Good soldering results from appropriate heat, a clean medium and the right equipment.
Knowing how to solder brass to copper is a useful skill in plumbing, metal art, jewelry making, electronic circuit boards and craft projects. Soldering can save valuable time and money when it comes to many types of projects. A variety of solder materials and equipment are available, but, as explained by the Oregon State University School of Electrical Engineering and Computer Science, a good solder always comes down to the right amount of heat, a clean medium and correct equipment.
The New Mexico State University College of Engineering describes soldering as using a medium (solder) and heat to semi-permanently adhere one metal to another. When the solder cools, the two metals are joined together. The bond is a strong one that usually conducts an electrical current.
Copper is a good metal to solder with since it melts into the solder after heating, thus creating a strong bond. Brass is also a good conductive metal for soldering, though it's not as easy to work with as copper.
Solder is a metal alloy that bonds two types of metal together. In copper pipe and brass valve soldering, the most common solder composition is half tin, half lead.
The basic soldering equipment for household jobs and circuit board repair can be purchased at any hardware store for a reasonable price. Basic soldering materials include:
Wearing a long-sleeved shirt, a hat and a neck scarf add an additional level of protection by covering the skin and reducing the chance of burns.
The most common application for soldering brass to copper is pipe fitting. In most cases, pipes are composed of copper, while the fittings to secure one piece of pipe to another are often made of brass. The following steps represent general instructions for soldering brass to copper:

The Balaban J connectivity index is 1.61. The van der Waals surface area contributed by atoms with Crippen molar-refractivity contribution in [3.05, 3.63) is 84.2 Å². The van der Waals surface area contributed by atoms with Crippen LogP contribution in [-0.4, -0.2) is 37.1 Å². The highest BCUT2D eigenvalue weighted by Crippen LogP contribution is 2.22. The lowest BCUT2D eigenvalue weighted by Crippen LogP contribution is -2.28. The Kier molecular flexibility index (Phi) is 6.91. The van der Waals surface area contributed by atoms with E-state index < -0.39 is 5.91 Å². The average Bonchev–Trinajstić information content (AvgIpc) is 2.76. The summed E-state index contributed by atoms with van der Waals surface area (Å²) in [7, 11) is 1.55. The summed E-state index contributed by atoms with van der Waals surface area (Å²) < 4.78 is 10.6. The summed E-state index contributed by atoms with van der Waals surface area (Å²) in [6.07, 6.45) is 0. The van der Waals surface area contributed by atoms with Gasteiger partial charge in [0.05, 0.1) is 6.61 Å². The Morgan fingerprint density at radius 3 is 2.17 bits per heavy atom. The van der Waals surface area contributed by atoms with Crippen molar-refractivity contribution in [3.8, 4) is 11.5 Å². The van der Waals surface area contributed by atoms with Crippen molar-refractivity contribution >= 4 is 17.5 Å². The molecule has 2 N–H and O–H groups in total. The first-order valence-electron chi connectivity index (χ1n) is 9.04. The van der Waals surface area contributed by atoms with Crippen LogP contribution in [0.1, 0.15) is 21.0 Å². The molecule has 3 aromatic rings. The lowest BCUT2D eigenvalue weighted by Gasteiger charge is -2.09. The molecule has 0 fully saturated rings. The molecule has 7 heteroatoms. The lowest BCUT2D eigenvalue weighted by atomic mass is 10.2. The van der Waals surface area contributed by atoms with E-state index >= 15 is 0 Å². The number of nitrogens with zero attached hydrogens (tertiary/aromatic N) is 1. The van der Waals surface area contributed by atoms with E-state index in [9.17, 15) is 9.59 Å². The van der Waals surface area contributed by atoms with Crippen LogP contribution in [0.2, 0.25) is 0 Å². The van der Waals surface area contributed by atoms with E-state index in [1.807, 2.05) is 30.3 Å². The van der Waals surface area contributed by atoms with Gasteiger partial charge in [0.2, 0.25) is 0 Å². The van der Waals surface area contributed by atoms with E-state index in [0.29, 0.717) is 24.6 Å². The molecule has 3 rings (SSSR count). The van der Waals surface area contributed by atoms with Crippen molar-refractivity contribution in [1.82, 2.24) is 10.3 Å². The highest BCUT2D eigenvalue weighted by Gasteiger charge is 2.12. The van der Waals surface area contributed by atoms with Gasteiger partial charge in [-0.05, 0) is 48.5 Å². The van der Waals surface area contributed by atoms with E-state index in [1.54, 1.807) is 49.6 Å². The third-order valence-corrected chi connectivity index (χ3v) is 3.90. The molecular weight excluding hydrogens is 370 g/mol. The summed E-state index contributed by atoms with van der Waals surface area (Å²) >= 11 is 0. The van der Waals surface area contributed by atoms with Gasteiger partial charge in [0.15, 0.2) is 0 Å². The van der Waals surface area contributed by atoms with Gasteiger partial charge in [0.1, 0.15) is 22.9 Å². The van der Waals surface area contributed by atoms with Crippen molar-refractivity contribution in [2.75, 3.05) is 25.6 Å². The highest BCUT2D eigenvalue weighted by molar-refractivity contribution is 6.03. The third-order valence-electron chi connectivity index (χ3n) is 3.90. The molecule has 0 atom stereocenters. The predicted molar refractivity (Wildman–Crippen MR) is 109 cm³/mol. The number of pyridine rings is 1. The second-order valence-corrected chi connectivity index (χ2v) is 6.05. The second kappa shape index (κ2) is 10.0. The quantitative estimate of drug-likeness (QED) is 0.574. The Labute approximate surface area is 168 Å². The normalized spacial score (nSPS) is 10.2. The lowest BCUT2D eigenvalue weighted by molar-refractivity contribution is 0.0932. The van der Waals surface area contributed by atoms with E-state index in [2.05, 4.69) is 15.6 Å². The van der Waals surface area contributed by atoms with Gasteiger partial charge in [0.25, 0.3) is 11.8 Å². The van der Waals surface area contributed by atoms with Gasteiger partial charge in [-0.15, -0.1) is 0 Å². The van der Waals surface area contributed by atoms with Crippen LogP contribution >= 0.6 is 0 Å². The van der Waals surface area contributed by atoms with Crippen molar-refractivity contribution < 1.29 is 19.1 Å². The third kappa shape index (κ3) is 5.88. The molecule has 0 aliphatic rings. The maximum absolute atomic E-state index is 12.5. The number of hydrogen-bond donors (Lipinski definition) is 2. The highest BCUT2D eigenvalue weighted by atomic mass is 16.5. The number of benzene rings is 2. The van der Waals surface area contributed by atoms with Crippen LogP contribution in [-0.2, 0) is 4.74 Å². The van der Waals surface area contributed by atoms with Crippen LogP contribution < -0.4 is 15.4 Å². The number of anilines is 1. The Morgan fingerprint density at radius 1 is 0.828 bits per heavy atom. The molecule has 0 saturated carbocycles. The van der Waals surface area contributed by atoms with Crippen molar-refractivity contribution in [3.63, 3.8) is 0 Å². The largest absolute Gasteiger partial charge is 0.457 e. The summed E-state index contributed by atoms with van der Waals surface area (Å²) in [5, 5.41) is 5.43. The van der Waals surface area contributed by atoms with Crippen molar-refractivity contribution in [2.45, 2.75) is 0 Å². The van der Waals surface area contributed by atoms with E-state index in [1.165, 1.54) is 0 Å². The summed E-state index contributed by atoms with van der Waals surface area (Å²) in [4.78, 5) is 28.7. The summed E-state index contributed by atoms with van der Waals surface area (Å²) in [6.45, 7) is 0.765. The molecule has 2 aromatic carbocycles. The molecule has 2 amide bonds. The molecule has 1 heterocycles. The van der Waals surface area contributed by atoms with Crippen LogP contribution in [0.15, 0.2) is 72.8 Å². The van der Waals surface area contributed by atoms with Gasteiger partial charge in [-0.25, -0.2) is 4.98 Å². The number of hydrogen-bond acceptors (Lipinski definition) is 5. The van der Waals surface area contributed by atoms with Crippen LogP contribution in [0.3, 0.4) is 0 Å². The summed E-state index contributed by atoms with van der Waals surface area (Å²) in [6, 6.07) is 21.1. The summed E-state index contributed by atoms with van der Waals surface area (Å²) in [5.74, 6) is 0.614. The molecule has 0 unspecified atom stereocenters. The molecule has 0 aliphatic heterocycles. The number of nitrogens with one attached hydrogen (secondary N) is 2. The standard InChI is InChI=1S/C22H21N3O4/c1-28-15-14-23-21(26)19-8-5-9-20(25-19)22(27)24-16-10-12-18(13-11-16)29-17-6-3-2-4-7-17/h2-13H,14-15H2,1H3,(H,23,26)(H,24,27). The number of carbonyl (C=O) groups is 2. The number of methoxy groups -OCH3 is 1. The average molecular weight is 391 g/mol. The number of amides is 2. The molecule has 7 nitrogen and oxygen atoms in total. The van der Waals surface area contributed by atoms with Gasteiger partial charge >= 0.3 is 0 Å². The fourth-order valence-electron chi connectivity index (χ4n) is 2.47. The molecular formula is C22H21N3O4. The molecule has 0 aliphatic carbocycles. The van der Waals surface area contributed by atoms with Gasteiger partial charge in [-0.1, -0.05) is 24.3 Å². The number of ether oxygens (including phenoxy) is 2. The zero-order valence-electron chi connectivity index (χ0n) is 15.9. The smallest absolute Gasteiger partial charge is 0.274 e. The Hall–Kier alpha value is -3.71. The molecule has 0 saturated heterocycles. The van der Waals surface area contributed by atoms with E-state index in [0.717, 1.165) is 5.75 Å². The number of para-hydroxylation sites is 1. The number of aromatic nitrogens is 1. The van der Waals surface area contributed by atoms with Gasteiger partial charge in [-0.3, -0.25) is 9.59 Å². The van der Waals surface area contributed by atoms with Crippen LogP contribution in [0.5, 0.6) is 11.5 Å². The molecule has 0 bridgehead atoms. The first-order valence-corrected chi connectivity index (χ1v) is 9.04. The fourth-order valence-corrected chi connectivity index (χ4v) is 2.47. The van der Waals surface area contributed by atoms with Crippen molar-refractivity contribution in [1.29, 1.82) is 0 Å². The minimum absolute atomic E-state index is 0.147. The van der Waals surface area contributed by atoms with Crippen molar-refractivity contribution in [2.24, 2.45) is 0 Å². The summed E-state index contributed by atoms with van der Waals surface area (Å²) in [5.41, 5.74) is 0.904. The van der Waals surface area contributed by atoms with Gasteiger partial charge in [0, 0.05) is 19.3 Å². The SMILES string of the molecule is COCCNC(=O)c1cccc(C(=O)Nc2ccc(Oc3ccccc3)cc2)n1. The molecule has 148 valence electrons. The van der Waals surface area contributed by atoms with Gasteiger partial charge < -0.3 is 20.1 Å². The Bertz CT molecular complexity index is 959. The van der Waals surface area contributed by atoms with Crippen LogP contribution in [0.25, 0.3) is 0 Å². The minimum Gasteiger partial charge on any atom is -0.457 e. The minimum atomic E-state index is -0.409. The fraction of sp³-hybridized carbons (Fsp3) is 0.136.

Patience is sometimes necessary when soldering brass to copper, as the brass valve can be resistant and may need more heat than a simple copper-to-copper solder.
Using a propane torch is just one way to solder. The soldering iron is used for smaller jobs, including the soldering of circuit boards. It offers a more concentrated heat source than the propane torch. According to TechNick.net, most soldering irons have a power rating between 15 and 25 watts and often plug into a standard household electrical outlet. The tip of the iron must connect with the solder and be kept clean and free of excess solder for a smooth job. Holding the tip of the iron at a slight angle to the board or pipe makes soldering easier.
In addition to wearing goggles, gloves and long sleeves, it is a good idea to solder in a well-ventilated area, away from flammable furniture and carpeting. Outside in good weather or in a garage or hobby room are generally safer work areas than inside the home. If inside the home is the only choice, hobbyists should work on a clean, flat, fireproof surface as far from fabrics as possible. Wash hands with soap and water after soldering.
Keeping the tip of the solder iron or cut pipe clean is necessary for a tight, permanent solder. Dirty pipe coated with insufficient flux will not bond to molten solder. The soldered joint or pipe must be allowed to cool completely before testing for rigidity or leaks. If after soldering there is burnt flux visible on the surface of the pipe or the solder has formed into a spike or point, the solder has been overheated and will have to be redone.